How homelessness can be tackled in the West Midlands by following Finland
A scheme that would see council homes given up to rough sleeping drug addicts will prove to be 'a good investment', the West Midlands Mayor has claimed.
Andy Street wants the West Midlands to be the national pilot scheme for Housing First, an initiative the gives free accommodation to people who live on the streets in a bid to help them rebuild their lives.
The scheme, which the Government will pay £15 million to fund over three years, requires local authorities in the Black Country to give up housing stock.
Conservative Mr Street recently visited Finland, where he saw how the project had helped to drastically reduce rough sleeping in the nation's capital, Helsinki.
He said: "The issue is having the money to secure the places in accommodation that I think we could make available across the West Midlands.
"But what we are applying for is the funding to actually then pay for that accommodation.
"That's why we have put our application into Government to be the pilot in the UK of this scheme."
Mr Street said the scheme was unlikely to use individual council houses and would instead 'be looking at shared accommodation in blocks of apartments'.
"This is not about robbing existing local authority budgets," he added.
"If people using the service started to earn some cash, there is a possibility they could start to make a contribution to it themselves."
"We are saying this would be a good investment because there are many, many hidden costs of the rough sleeping challenge that we have, particularly with all the services that are provided to people on the streets, how they are very significant costs.
"If we do this, we can help people rebuild their lives. That is a good investment."
During his trip to Finland Mr Street spoke to former homeless people who had got their lives back on track thanks to Housing First.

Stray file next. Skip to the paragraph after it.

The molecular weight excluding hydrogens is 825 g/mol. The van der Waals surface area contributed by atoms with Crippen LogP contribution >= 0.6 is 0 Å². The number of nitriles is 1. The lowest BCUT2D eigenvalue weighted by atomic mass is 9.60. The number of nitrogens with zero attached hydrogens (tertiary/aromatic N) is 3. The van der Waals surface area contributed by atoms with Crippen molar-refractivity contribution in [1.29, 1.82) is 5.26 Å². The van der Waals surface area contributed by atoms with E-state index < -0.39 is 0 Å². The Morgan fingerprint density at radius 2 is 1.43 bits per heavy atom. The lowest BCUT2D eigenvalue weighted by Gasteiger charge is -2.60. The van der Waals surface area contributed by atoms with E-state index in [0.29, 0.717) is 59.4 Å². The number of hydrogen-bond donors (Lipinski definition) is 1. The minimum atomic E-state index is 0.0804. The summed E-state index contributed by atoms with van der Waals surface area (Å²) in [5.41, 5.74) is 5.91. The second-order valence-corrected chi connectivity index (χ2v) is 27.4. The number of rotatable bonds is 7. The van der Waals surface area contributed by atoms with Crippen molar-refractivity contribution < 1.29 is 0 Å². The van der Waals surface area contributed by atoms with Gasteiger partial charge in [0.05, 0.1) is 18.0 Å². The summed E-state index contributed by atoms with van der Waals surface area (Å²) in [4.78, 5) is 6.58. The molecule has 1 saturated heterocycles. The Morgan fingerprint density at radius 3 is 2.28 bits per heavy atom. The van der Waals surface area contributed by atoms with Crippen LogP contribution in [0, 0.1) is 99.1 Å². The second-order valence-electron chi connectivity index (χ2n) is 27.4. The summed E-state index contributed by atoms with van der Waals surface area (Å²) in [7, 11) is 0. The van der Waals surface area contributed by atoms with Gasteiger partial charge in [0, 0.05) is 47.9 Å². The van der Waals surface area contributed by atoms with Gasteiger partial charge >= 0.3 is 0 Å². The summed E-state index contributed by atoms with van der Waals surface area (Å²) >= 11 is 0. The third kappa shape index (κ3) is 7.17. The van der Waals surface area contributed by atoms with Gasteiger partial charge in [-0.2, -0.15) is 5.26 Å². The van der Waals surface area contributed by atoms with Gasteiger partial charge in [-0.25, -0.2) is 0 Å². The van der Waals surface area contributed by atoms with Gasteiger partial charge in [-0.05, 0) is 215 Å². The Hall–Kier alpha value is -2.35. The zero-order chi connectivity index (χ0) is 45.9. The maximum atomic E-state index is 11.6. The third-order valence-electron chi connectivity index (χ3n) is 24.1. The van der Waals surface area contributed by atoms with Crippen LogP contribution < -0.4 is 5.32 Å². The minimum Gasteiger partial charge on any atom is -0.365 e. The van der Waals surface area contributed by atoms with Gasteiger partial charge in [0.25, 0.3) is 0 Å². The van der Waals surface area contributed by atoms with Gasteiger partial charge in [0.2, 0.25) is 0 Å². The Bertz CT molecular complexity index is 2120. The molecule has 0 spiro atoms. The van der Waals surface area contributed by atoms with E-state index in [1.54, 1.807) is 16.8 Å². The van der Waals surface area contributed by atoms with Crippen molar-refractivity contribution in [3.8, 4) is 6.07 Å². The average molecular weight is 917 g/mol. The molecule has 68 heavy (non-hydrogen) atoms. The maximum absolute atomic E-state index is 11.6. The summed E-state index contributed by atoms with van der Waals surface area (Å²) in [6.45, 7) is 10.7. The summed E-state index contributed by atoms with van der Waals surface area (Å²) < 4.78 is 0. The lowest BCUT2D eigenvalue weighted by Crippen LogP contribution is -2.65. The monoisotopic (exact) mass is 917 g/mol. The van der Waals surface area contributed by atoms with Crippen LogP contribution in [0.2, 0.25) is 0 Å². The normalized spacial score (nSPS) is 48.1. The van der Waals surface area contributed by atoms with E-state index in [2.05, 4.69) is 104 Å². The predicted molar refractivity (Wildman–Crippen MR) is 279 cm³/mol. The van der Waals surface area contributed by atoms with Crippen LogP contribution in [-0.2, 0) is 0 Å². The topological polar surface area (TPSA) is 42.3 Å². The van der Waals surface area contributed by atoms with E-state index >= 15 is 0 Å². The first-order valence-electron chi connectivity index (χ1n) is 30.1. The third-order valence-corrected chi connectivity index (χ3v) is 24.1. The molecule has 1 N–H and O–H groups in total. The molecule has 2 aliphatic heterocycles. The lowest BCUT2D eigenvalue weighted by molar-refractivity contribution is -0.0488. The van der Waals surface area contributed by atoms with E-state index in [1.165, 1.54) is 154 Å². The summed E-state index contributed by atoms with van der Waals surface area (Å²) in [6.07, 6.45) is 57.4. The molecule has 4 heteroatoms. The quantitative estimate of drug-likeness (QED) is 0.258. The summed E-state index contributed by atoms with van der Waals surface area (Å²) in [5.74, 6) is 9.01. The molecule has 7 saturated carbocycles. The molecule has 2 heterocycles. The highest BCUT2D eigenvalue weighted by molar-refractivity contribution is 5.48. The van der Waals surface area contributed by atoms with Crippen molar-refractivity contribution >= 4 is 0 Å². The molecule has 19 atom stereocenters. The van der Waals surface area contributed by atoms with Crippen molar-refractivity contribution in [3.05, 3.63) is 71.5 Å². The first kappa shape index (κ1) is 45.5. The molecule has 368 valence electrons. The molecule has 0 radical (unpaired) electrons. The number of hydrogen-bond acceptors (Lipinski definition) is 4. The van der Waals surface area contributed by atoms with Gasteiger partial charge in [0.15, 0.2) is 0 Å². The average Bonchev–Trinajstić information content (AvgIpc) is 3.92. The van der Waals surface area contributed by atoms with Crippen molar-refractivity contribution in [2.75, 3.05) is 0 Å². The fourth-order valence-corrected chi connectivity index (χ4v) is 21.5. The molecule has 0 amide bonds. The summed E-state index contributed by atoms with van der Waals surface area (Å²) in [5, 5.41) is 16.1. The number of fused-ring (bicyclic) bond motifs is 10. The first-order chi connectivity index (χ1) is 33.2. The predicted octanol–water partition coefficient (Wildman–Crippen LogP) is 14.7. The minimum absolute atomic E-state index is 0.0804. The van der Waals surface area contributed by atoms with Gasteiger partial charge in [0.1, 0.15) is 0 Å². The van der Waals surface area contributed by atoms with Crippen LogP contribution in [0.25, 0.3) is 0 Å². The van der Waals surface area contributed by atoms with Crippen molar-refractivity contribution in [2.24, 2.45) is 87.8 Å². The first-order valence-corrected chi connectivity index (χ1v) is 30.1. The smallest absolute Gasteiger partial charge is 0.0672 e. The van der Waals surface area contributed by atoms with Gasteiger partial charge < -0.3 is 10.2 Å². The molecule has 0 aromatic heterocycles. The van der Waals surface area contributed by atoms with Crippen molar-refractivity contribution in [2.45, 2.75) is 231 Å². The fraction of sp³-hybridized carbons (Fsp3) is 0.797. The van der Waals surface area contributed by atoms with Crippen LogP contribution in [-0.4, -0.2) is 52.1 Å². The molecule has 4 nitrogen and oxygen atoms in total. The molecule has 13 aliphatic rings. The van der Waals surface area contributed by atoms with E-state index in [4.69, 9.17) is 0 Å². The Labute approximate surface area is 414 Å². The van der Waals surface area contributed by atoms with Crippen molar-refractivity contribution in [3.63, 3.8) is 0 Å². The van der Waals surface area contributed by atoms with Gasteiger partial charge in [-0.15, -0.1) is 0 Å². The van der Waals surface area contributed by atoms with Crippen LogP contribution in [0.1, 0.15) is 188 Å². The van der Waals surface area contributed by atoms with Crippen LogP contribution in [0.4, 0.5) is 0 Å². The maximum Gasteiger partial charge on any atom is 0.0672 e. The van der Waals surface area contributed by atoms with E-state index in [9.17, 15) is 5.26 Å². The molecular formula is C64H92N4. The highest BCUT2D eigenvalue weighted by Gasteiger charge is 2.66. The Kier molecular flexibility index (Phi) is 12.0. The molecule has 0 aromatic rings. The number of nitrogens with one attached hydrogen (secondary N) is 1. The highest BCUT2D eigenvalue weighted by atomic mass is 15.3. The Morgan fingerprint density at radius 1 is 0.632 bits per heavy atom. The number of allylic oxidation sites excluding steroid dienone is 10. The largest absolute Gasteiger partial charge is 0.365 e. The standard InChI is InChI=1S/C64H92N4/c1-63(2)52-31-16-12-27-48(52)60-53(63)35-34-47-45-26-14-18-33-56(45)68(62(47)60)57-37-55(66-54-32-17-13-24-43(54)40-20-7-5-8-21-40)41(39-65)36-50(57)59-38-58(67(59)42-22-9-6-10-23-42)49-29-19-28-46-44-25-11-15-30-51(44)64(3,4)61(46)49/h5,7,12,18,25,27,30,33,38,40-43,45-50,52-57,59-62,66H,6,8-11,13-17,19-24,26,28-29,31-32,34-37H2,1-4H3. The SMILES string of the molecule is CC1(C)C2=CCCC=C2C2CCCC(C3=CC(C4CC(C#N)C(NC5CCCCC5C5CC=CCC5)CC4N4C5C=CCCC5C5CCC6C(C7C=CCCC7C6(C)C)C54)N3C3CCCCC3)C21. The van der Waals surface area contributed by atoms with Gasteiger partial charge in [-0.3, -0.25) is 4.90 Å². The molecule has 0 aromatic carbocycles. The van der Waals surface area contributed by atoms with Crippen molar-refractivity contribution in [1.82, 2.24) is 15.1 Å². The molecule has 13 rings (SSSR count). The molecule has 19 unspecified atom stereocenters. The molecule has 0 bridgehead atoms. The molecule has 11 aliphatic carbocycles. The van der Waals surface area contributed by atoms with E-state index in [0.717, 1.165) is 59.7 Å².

The scheme cost the Finnish government 240m euros and has seen recorded long-term homelessness slashed by 43 per cent.
When he was elected Mayor in May, Mr Street pledged to make tackling homelessness his top priority.
Mr Street warned there could be no half measures if the region was successful in landing the pilot.
"We've got to be very realistic about this," he said. "This can't just be a sticking plaster. We've really got to ask ourselves are we willing to make a similar commitment [to Finland]?
"They have invested a lot of money in this and that is part of the reason why I wanted to see it for myself.
"I think the approach could be successful in the West Midlands, but we can't be naive and think that we can just copy it exactly.
"We've got to make it appropriate so that it meets the issues we have here.
"It can't just be seen as a silver bullet and we must make sure we put in place all the right measures to prevent people from falling through the cracks.
"But I think we should try and develop it to be a success."
Rough sleeping is a growing problem in the West Midlands. Last year there were 132 people recorded as sleeping rough across the region, up five per cent from the previous year.
The region is also in the grip of a council house shortage. In 2016 in Wolverhampton more than 8,300 people were on the waiting list for just 69 available council homes across the city.
In Sandwell the waiting list was around 6,000 and in Walsall it was 8,600.